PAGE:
Sacks, Peter M. 1950-

views updated

SACKS, Peter M. 1950-

(Peter Sacks)

PERSONAL: Born July 15, 1950, in Port Elizabeth, South Africa; immigrated to United States, 1970, naturalized citizen, 1983; son of Samuel (a doctor) and Esther (Gordon) Sacks; married Barbara Kassel (a painter), January 8, 1980. Education: Princeton University, A.B. (summa cum laude), 1973; Oxford University, M.Phil., 1976; Yale University, Ph.D., 1980.

ADDRESSES: Home—3519 Newland Rd., Baltimore, MD 21218. Office—Department of English, Johns Hopkins University, 34th and Charles Sts., Baltimore, MD 21218.

CAREER: Johns Hopkins University, Baltimore, MD, assistant professor, 1980-86, associate professor of English, beginning 1986—, member of writing seminars department.

AWARDS, HONORS: Christian Gauss Award, Phi Beta Kappa, 1985, for The English Elegy.


The English Elegy: Studies in the Genre from Spenser to Yeats, Johns Hopkins University Press (Baltimore, MD), 1985.

(Under name Peter Sacks) In These Mountains (poetry), Macmillan (New York, NY), 1986.

Promised Lands, Viking (New York, NY), 1990.

Woody Gwyn, Texas Tech University Press (Lubbock, TX), 1995.

Natal Command, University of Chicago Press (Chicago, IL), 1997.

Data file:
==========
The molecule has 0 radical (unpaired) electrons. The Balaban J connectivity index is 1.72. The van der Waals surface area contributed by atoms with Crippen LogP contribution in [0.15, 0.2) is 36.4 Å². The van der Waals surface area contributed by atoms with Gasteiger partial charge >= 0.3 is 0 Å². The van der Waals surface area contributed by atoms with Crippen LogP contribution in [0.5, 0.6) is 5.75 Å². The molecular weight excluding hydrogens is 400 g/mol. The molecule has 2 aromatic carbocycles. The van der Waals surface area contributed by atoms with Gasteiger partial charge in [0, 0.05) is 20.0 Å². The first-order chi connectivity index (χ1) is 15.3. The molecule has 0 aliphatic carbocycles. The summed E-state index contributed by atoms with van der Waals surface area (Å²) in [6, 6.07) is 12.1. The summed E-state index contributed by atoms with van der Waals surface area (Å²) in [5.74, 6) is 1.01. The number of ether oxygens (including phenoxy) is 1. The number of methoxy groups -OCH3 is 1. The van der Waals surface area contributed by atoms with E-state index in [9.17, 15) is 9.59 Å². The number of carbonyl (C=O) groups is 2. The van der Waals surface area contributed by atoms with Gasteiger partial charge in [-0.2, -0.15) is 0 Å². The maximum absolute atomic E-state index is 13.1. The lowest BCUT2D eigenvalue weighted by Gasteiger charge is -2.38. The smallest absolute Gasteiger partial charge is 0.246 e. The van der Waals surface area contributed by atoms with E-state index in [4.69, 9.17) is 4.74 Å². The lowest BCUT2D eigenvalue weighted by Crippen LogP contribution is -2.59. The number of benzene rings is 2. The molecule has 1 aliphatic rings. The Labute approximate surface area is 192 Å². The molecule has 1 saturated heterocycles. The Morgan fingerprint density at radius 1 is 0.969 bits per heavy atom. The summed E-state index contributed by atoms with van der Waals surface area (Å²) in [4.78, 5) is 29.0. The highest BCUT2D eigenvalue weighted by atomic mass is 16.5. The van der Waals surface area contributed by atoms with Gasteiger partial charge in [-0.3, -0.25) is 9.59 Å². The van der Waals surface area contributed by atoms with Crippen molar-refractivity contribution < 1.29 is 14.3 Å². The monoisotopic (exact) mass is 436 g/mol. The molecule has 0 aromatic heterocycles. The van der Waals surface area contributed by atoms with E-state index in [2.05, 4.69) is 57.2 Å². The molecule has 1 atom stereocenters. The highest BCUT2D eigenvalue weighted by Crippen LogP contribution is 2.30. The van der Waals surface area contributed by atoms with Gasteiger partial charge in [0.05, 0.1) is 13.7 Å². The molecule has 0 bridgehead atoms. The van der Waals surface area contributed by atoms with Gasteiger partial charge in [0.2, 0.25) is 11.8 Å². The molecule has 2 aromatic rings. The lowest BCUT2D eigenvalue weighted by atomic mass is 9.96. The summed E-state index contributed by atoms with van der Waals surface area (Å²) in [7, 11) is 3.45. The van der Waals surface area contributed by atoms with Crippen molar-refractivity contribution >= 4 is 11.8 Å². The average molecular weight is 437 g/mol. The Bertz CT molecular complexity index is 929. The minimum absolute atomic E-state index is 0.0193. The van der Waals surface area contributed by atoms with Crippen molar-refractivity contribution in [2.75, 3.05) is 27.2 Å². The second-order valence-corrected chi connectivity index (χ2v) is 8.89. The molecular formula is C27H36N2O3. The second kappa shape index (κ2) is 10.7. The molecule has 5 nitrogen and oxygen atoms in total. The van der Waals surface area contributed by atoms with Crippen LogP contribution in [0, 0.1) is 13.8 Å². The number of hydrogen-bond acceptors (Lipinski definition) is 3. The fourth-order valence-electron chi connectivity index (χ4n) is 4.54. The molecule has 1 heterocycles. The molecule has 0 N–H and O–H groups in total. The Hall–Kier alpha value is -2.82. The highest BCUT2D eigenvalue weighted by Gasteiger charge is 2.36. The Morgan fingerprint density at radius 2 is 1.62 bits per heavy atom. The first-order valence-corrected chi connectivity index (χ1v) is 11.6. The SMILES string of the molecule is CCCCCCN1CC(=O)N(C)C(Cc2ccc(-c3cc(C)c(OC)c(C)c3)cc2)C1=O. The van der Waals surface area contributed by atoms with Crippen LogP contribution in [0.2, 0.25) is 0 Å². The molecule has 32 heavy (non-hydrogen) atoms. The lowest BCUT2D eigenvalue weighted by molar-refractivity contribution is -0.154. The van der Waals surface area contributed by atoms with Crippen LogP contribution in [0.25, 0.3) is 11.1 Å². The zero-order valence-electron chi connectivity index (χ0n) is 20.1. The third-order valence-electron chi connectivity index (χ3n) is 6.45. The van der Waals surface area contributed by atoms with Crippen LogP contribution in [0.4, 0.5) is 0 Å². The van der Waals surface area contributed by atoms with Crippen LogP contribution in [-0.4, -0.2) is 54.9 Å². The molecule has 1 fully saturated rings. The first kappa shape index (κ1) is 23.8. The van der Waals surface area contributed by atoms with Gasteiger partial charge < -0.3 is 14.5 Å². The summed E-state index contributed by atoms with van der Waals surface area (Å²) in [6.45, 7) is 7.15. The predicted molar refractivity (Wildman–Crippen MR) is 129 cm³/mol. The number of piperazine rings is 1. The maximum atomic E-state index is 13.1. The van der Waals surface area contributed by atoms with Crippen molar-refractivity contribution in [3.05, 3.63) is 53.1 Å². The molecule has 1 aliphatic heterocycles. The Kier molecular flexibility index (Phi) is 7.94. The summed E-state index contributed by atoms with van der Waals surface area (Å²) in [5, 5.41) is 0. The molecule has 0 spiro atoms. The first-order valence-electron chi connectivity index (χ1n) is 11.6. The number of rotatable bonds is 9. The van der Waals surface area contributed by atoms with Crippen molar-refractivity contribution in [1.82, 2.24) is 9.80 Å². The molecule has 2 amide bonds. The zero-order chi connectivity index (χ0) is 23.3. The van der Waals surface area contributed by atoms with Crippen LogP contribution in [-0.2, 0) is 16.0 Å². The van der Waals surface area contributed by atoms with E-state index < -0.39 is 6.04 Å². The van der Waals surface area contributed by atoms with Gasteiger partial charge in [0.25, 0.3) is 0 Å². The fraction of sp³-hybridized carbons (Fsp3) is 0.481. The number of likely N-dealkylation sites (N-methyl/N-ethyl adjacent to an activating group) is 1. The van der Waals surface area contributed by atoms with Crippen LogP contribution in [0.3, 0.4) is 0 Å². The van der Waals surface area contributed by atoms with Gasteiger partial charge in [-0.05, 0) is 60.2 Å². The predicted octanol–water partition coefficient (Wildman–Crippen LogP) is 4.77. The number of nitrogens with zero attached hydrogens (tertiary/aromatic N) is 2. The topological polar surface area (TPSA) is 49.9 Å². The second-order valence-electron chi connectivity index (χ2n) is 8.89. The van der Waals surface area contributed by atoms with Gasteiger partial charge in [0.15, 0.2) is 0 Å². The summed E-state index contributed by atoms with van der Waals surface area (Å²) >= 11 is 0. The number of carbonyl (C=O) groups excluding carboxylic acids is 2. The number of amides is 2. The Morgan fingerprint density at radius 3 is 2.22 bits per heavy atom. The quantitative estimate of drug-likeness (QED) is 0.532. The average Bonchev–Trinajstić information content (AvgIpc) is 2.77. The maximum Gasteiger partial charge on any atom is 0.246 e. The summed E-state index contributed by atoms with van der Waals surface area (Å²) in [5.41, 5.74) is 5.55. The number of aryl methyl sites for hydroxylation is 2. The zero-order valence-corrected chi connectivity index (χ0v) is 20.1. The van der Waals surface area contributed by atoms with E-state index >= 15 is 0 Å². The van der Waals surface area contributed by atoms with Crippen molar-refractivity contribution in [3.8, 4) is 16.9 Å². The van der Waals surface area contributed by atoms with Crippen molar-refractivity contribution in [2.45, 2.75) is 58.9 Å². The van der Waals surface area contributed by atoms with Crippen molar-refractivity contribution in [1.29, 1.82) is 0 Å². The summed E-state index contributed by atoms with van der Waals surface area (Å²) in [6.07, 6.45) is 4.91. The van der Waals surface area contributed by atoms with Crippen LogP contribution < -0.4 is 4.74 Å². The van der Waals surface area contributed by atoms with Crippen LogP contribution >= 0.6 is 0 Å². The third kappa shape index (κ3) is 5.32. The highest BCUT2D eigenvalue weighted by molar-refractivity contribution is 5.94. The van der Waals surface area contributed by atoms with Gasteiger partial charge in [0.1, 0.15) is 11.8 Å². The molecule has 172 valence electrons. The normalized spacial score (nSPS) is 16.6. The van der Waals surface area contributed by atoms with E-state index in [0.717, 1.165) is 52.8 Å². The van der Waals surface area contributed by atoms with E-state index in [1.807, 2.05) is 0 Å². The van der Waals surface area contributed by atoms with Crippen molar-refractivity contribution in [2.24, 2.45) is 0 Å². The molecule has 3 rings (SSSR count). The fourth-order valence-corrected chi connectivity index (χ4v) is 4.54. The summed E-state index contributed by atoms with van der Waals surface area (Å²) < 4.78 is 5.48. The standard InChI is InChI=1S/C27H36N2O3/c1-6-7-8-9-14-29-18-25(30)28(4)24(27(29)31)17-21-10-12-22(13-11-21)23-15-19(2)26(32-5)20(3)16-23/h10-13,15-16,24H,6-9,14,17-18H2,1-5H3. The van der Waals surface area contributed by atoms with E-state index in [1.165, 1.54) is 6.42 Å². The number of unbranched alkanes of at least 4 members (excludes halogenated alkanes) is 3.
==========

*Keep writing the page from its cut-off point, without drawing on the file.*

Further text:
O Wheel (poetry), University of Georgia Press (Athens, GA), 2000.

Necessity (poetry), W. W. Norton (New York, NY), 2003.

Contributor of articles and poems to periodicals, including Antioch Review, Boulevard, Georgia Review, New Republic, New Yorker, Partisan Review, Tikkun, TriQuarterly, and Yale Review.

SIDELIGHTS: Peter M. Sacks once told CA: "I was raised in South Africa. I am now an expatriate, but I am still caught up in that country's history. My work in poetry has usually sought to balance an openness to physical beauty on the one hand against historical suffering on the other.

"In scholarship, I was drawn to the genre of elegy, from the Renaissance to the present. While my chronological focus is now narrowing toward the twentieth century, my interests are widening within the field of poetry at large. Questions of the relationship between individual writers and cultural codes are of particular interest to me.

"Expatriation and the impulse to travel are still uppermost and have led to journeys through such regions as the Amazon, the Andes and Himalayas, Morocco, Namibia, and southern Mexico. Another strong interest is in writing about painting, primarily on representational painting of the last two centuries."



Baltimore Sun, July 20, 1986.

Hudson Review, spring, 1987.

Virginia Quarterly Review, autumn, 1986.

Washington Post Book World, May 3, 1987.*